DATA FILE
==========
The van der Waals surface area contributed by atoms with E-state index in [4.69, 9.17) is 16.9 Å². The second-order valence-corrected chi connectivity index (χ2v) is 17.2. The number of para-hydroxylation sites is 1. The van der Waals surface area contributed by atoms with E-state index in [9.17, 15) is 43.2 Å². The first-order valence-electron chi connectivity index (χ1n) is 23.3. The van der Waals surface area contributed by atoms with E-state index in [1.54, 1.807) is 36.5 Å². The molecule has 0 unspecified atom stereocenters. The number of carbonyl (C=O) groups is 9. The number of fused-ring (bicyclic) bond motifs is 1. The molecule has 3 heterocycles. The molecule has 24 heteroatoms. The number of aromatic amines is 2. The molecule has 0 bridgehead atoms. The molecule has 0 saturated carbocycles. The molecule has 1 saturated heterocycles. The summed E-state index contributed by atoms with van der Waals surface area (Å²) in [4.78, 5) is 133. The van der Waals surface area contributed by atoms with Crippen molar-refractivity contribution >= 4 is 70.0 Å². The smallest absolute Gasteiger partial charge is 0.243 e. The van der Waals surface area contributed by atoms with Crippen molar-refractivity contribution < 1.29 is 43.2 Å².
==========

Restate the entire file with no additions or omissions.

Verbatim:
The van der Waals surface area contributed by atoms with E-state index in [4.69, 9.17) is 16.9 Å². The second-order valence-corrected chi connectivity index (χ2v) is 17.2. The number of para-hydroxylation sites is 1. The van der Waals surface area contributed by atoms with E-state index in [9.17, 15) is 43.2 Å². The first-order valence-electron chi connectivity index (χ1n) is 23.3. The van der Waals surface area contributed by atoms with E-state index in [1.54, 1.807) is 36.5 Å². The molecule has 0 unspecified atom stereocenters. The number of carbonyl (C=O) groups is 9. The number of fused-ring (bicyclic) bond motifs is 1. The molecule has 3 heterocycles. The molecule has 24 heteroatoms. The number of aromatic amines is 2. The molecule has 0 bridgehead atoms. The molecule has 0 saturated carbocycles. The molecule has 1 saturated heterocycles. The summed E-state index contributed by atoms with van der Waals surface area (Å²) in [4.78, 5) is 133. The van der Waals surface area contributed by atoms with Crippen molar-refractivity contribution >= 4 is 70.0 Å². The smallest absolute Gasteiger partial charge is 0.243 e. The van der Waals surface area contributed by atoms with Crippen molar-refractivity contribution < 1.29 is 43.2 Å².